As they arrived at a festival that just three months ago was in danger of being called off for a second year in a row, fans at the Twin Cities Summer Jam in Shakopee on Friday appeared unusually happy just to be worrying about the usual old concerns.

You know, things like heat advisories, long beer lines, port-o-john cleanliness and horse droppings.

"I'm more worried about stepping in something than I am picking up the virus," Curtis Hanson of Inver Grove Heights cracked as he walked toward the Summer Jam stage in the middle of Canterbury Park's horse track.

Still aiming to launch the Twin Cities' biggest multi­day music festival — a goal set in its inaugural year, 2019 — Summer Jam organizers faced the similarly daunting task of being one of the biggest shows in town since Minnesota's COVID lockdown started winding down in May.

About 13,000 mask-eschewing fans took to Canterbury's inner field Friday when Carrie Underwood topped off the bill, sandwiched on the three-day schedule between Thursday's headliners Lynyrd Skynyrd and Saturday's finisher the Zac Brown Band.

The dominance of country acts in this weekend's lineup — a contrast to 2019's with Aerosmith, Pitbull, REO Speedwagon and Soul Asylum alongside Tim McGraw and Rascal Flatts — was one of several facets of Summer Jam's second year partly instigated by the uncertainty around COVID-19.

"Most of the rock acts still weren't sure if they'd be touring this year," Summer Jam CEO Jerry Braam explained backstage Friday.

Braam said both his team and Canterbury's staff also had a little trouble finding enough workers to manage the show, a problem throughout the service industry post-pandemic.

Given that it's been less than three months since mask mandates and crowd-size limits were lifted in Minnesota, Braam sounded happy to have to worry about crowd control at all.

"I'm as happy for these people in the crowd as I am for everyone putting on events like ours," he said.

In the end, beer lines weren't much of a problem, thanks to the Summer Jam's sprawling setup, with two stages spread out across Canterbury's flat, grassy inner field. Ample concession tents and many tiered viewing areas were laid out between the stages (general admission, Gold Circle VIP, reserved VIP, etc., all priced from $100 to $300 per day).

One glaring glitch from the first year — an oversized VIP area that left a large vacant space in front of the stage — was fixed, as were traffic-flow problems cited by attendees from 2019.

"It seems like a great improvement over the first year," said Jackie Staricha of Blaine, attending the festival again with her mother-in-law in matching Underwood T-shirts. Her dad had gone the previous night.

"He loves [Skynyrd] and all the old rock stuff," she said.

Also traceable to COVID uncertainty, this weekend's Summer Jam lineups are relatively light on the number of performers.

Unlike most festivals where music typically runs nonstop, there were hourlong gaps on the main stage between openers Blanco Brown and Brett Young. And only two acts performed on the smaller, K102-sponsored second stage, locals Anthony Daniels and the Jake Nelson Band.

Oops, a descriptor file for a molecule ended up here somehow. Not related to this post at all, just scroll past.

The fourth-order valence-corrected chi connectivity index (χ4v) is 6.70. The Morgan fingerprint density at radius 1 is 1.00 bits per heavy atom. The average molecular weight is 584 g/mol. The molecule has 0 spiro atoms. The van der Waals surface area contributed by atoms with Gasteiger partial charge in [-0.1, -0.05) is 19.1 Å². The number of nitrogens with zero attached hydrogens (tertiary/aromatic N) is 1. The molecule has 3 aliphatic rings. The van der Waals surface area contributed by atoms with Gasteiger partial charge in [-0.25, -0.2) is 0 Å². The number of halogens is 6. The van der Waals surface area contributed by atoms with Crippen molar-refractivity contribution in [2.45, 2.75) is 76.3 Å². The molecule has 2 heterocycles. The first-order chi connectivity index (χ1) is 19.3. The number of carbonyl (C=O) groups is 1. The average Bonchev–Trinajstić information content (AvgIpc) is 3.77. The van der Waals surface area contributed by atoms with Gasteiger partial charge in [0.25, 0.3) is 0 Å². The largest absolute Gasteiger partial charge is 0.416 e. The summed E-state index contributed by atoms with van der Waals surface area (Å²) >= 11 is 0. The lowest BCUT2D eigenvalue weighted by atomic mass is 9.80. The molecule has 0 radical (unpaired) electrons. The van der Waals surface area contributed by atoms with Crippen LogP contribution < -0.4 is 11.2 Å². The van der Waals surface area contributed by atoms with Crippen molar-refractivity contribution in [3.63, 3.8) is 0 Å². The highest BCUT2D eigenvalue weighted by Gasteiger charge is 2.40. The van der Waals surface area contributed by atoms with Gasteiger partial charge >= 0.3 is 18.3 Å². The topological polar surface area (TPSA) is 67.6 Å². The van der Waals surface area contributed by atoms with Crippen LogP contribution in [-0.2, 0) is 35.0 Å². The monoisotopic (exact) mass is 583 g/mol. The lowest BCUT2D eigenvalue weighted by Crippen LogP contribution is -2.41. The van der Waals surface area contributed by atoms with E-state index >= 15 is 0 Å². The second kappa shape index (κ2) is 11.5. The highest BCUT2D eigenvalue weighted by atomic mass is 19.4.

No doubt sensing the Friday night vibe, Underwood left out the Sunday morning songs from her new gospel album, "My Savior." Her 90-minute set instead boasted many of her rowdiest favorites, including openers "Church Bells" and "Southbound," as well as "Little Toy Guns" and "Blown Away." The latter two showed the "American Idol" vet's versatile if sometimes showy voice in strong form after just a handful of gigs since lockdown.

"I love singing songs about Jesus," Underwood said after the bluesy, sax-ridden "Drinking Alone" mid-set. "I also like singing songs where somebody kills somebody."

Friday's heat was lethal enough for the Oklahoma-raised singer to regret her all-black wardrobe choice: "Take bets how long this jacket is going to stay on," she said (it lasted five songs). "There may come a point it needs to stay on to hide the sweat."

The party vibe turned serious in Brown's main-stage set, when the Atlanta singer — a rare Black voice in country music — sang some of the social-justice anthem "A Change Is Gonna Come." He also talked about surviving a motorcycle accident last year that left him temporarily unable to walk.

"We all have struggles and obstacles we have to climb over," said Brown, who moved all around the large Summer Jam stage with apparent ease.

When he finally followed Brown to the stage, fellow Californian Young also let fans in on momentous personal news: He was still wearing a bracelet from the hospital where his second child was born Wednesday.

"So I'm very happy right now," he said near the start of a warmly received set of poppy, lovelorn songs, including "In Case You Didn't Know."

Young certainly wasn't alone in those happy vibes.

"Just being able to get out and breathe in the air and feel the music is wonderful," said first-time Summer Jam attendee Kim Tatman of Minneapolis.

Her counterpart Dan Schaefer added, "I think after [COVID], a festival like this that offers different music to choose from and brings a lot of people together is going to do well."

Chris Riemenschneider • 612-673-4658